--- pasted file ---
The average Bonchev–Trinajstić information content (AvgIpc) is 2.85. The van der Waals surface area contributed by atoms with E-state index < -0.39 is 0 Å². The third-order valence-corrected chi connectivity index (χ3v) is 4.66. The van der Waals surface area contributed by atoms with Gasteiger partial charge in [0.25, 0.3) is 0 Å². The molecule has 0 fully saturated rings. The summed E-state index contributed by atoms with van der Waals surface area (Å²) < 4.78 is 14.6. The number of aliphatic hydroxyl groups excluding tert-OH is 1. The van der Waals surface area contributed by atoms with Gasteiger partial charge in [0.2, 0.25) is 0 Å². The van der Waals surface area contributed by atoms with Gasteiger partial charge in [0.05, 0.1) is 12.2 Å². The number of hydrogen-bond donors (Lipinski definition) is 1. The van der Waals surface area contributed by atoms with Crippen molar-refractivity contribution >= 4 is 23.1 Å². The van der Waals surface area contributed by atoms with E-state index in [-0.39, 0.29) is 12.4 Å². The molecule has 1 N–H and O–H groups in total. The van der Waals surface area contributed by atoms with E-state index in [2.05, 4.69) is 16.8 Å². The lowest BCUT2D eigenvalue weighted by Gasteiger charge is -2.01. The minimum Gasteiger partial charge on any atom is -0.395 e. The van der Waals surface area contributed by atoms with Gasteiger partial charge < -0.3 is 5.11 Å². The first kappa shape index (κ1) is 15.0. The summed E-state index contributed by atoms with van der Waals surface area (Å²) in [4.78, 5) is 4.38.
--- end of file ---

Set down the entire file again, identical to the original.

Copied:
The average Bonchev–Trinajstić information content (AvgIpc) is 2.85. The van der Waals surface area contributed by atoms with E-state index < -0.39 is 0 Å². The third-order valence-corrected chi connectivity index (χ3v) is 4.66. The van der Waals surface area contributed by atoms with Gasteiger partial charge in [0.25, 0.3) is 0 Å². The molecule has 0 fully saturated rings. The summed E-state index contributed by atoms with van der Waals surface area (Å²) < 4.78 is 14.6. The number of aliphatic hydroxyl groups excluding tert-OH is 1. The van der Waals surface area contributed by atoms with Gasteiger partial charge in [0.2, 0.25) is 0 Å². The van der Waals surface area contributed by atoms with Gasteiger partial charge in [0.05, 0.1) is 12.2 Å². The number of hydrogen-bond donors (Lipinski definition) is 1. The van der Waals surface area contributed by atoms with Crippen molar-refractivity contribution >= 4 is 23.1 Å². The van der Waals surface area contributed by atoms with E-state index in [-0.39, 0.29) is 12.4 Å². The molecule has 1 N–H and O–H groups in total. The van der Waals surface area contributed by atoms with E-state index in [2.05, 4.69) is 16.8 Å². The lowest BCUT2D eigenvalue weighted by Gasteiger charge is -2.01. The minimum Gasteiger partial charge on any atom is -0.395 e. The van der Waals surface area contributed by atoms with Gasteiger partial charge < -0.3 is 5.11 Å². The first kappa shape index (κ1) is 15.0. The summed E-state index contributed by atoms with van der Waals surface area (Å²) in [4.78, 5) is 4.38.